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Surbaharplayer

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Reply with quote  #16 
Quote:
Originally Posted by "Greg"
Please accept my apologies for any misunderstanding... ops: ..all my riyazz will now be performed blindfolded... 8)
Actually.. I do my ryaaz with eyes closed from time to time... just to see how far I get without screwing up... :wink:
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Gyurme

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Reply with quote  #17 
Is using your eyes a combination of personal tastes, the mood,nature and skill of the player at a given moment to the relation of his/her instrument, and if the force is with him/her?
What about the blind guitarist Jose Feliciano ( many will recall his cover version of 'Come on Baby Light My Fire'), I think we can conclude that he didn't use his eyes to see where he was at and was a brilliant player, and for instruments relating more to this forum there is the blind Nepalese sitar and surbahar player Narendra Bataju:
http://bolingo69.blogspot.co.uk/2011/06/narendra-bataju-sitar-and-surbahar-1980.html
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vbnautilus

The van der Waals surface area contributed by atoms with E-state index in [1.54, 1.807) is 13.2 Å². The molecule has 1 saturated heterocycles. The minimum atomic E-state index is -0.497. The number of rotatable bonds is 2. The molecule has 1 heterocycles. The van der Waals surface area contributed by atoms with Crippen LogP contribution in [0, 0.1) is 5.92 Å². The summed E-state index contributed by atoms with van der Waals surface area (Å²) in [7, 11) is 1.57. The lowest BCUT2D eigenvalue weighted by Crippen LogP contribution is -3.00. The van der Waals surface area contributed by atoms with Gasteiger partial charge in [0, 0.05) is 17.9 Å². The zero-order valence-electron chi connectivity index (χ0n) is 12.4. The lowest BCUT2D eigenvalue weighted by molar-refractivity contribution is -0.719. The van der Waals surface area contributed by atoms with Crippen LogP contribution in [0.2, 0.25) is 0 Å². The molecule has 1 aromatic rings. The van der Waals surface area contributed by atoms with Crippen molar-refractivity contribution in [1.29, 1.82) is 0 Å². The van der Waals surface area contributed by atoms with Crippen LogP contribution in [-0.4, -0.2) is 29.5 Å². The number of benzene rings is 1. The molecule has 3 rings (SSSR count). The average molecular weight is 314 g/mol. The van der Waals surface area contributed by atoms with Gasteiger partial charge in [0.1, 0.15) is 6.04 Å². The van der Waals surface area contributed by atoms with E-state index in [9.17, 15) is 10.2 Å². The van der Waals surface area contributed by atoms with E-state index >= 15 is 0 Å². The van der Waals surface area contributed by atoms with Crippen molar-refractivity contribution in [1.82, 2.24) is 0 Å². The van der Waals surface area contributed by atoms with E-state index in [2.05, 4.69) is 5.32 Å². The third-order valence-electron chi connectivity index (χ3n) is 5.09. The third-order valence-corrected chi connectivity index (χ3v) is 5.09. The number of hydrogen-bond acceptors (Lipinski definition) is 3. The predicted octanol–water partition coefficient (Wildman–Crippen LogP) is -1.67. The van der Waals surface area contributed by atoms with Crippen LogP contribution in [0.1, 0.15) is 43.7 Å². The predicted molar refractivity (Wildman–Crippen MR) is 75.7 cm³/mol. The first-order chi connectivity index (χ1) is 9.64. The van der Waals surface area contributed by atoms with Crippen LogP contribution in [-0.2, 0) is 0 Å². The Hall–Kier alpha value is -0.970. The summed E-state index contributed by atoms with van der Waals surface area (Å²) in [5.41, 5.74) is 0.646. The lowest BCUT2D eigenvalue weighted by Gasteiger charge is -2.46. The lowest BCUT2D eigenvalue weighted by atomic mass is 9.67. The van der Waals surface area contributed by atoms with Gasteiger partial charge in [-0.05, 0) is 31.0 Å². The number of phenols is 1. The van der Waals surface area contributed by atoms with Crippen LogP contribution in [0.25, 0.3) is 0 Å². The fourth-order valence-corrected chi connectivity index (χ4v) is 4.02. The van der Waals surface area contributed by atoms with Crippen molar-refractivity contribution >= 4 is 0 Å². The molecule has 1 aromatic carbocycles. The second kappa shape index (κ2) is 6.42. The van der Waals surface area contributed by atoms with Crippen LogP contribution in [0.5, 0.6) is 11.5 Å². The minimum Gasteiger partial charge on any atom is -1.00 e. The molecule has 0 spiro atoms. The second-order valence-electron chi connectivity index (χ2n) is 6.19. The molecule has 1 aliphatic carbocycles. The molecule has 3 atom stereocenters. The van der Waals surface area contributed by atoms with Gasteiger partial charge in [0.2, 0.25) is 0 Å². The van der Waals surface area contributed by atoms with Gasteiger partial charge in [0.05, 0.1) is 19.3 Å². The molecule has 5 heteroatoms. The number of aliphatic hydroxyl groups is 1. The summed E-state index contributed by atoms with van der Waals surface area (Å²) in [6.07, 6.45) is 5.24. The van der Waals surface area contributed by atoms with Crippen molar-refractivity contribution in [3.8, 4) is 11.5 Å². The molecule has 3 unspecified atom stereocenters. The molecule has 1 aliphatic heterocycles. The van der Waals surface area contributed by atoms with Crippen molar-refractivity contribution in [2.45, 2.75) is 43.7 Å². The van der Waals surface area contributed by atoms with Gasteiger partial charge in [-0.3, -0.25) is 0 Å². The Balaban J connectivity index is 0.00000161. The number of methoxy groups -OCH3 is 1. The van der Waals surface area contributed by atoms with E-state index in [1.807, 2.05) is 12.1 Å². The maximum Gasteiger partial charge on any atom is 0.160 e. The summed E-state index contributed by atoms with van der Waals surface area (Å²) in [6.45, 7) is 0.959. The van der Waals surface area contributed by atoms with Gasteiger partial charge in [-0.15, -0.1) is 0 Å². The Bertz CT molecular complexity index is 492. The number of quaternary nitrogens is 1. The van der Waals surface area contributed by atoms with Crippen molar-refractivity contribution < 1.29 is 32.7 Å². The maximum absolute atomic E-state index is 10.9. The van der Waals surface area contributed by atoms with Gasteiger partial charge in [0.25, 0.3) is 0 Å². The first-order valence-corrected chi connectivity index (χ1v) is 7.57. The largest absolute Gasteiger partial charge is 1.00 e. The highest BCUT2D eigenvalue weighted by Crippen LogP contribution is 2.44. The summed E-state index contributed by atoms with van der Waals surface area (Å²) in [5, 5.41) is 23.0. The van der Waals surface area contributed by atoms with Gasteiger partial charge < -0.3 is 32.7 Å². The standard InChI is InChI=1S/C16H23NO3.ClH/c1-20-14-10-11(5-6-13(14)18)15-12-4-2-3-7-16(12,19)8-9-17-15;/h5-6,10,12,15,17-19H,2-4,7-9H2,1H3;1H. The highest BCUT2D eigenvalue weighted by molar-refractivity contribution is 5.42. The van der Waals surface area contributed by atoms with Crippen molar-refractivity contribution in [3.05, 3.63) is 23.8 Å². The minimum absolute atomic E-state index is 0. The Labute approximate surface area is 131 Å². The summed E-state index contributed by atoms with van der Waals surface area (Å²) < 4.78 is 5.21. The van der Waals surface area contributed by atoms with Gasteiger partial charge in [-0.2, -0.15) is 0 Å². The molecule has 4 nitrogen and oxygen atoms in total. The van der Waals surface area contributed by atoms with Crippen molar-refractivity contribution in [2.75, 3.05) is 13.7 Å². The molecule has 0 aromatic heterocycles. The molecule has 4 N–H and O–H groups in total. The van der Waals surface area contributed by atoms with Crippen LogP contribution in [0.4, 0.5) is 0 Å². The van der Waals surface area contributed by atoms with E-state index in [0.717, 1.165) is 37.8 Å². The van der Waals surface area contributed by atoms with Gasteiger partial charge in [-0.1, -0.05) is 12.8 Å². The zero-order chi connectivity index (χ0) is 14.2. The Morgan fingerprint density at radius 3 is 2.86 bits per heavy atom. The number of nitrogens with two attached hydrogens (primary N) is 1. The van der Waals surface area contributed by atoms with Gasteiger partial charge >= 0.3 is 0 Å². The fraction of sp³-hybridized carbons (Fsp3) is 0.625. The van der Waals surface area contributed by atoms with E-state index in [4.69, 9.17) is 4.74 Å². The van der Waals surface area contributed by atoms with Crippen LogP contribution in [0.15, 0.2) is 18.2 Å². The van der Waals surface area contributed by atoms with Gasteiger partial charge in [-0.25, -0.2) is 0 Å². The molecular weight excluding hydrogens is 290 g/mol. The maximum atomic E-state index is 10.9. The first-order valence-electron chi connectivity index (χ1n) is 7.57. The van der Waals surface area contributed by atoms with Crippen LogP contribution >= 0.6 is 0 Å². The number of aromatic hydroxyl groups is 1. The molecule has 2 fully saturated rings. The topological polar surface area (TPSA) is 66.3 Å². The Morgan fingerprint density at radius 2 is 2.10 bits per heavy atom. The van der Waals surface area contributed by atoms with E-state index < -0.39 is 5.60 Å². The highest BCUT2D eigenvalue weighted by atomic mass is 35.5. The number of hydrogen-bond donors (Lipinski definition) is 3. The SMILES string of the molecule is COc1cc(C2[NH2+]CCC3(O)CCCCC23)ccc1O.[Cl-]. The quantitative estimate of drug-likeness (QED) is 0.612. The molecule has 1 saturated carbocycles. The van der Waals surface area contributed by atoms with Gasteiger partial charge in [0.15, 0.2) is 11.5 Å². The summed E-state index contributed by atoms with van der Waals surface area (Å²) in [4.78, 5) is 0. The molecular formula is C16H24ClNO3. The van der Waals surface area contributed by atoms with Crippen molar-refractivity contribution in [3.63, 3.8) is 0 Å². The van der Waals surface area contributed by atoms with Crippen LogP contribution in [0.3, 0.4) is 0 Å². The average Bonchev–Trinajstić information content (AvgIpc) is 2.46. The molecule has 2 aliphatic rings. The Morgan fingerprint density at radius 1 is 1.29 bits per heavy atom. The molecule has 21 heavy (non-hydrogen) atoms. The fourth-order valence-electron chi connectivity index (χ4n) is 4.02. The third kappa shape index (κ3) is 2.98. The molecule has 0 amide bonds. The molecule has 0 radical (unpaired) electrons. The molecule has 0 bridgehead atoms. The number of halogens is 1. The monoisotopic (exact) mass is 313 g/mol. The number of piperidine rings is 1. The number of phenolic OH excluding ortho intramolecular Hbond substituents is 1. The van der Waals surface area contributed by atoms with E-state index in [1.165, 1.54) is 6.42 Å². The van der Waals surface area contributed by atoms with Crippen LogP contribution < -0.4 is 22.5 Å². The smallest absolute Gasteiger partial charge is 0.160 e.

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Reply with quote  #18 
If you are using your eyes, it means you are using visual feedback to adjust your motor output, which necessarily takes additional time.

I recognize it as necessary at some stages of learning, but I see the ideal as being able to act based on ballistic movements and tactile feedback, since it is going to be ultimately more efficient.
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OM GUY

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Reply with quote  #19 
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Originally Posted by "vbnautilus"
If you are using your eyes, it means you are using visual feedback to adjust your motor output, which necessarily takes additional time.